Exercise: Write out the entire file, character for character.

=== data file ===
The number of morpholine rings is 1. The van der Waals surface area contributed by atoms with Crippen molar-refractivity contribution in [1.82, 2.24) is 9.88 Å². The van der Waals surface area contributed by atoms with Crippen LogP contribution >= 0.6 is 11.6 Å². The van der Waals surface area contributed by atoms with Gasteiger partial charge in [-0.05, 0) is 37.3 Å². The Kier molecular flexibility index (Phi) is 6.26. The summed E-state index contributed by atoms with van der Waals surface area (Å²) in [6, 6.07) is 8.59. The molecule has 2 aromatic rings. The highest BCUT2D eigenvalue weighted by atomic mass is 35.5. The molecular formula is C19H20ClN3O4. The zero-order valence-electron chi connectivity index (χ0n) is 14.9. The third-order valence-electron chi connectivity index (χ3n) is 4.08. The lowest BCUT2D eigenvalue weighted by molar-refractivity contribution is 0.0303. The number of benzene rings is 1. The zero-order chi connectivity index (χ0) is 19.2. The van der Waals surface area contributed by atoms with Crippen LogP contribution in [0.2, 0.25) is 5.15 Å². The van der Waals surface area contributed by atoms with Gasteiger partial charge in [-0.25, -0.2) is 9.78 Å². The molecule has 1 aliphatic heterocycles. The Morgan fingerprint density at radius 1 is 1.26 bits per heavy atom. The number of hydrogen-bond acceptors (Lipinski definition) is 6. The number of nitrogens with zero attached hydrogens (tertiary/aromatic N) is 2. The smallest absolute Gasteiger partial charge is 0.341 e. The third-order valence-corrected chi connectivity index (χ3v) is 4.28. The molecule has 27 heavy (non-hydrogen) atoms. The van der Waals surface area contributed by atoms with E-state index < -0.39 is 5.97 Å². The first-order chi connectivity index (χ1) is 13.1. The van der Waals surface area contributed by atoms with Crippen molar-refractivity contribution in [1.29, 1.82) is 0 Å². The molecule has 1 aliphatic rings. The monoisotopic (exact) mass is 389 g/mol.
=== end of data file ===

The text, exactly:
The number of morpholine rings is 1. The van der Waals surface area contributed by atoms with Crippen molar-refractivity contribution in [1.82, 2.24) is 9.88 Å². The van der Waals surface area contributed by atoms with Crippen LogP contribution >= 0.6 is 11.6 Å². The van der Waals surface area contributed by atoms with Gasteiger partial charge in [-0.05, 0) is 37.3 Å². The Kier molecular flexibility index (Phi) is 6.26. The summed E-state index contributed by atoms with van der Waals surface area (Å²) in [6, 6.07) is 8.59. The molecule has 2 aromatic rings. The highest BCUT2D eigenvalue weighted by atomic mass is 35.5. The molecular formula is C19H20ClN3O4. The zero-order valence-electron chi connectivity index (χ0n) is 14.9. The third-order valence-electron chi connectivity index (χ3n) is 4.08. The lowest BCUT2D eigenvalue weighted by molar-refractivity contribution is 0.0303. The number of benzene rings is 1. The zero-order chi connectivity index (χ0) is 19.2. The van der Waals surface area contributed by atoms with Crippen LogP contribution in [0.2, 0.25) is 5.15 Å². The van der Waals surface area contributed by atoms with Gasteiger partial charge in [-0.25, -0.2) is 9.78 Å². The molecule has 1 aliphatic heterocycles. The Morgan fingerprint density at radius 1 is 1.26 bits per heavy atom. The number of hydrogen-bond acceptors (Lipinski definition) is 6. The number of nitrogens with zero attached hydrogens (tertiary/aromatic N) is 2. The smallest absolute Gasteiger partial charge is 0.341 e. The third-order valence-corrected chi connectivity index (χ3v) is 4.28. The molecule has 27 heavy (non-hydrogen) atoms. The van der Waals surface area contributed by atoms with E-state index < -0.39 is 5.97 Å². The first-order chi connectivity index (χ1) is 13.1. The van der Waals surface area contributed by atoms with Crippen molar-refractivity contribution in [1.29, 1.82) is 0 Å². The molecule has 1 aliphatic rings. The monoisotopic (exact) mass is 389 g/mol.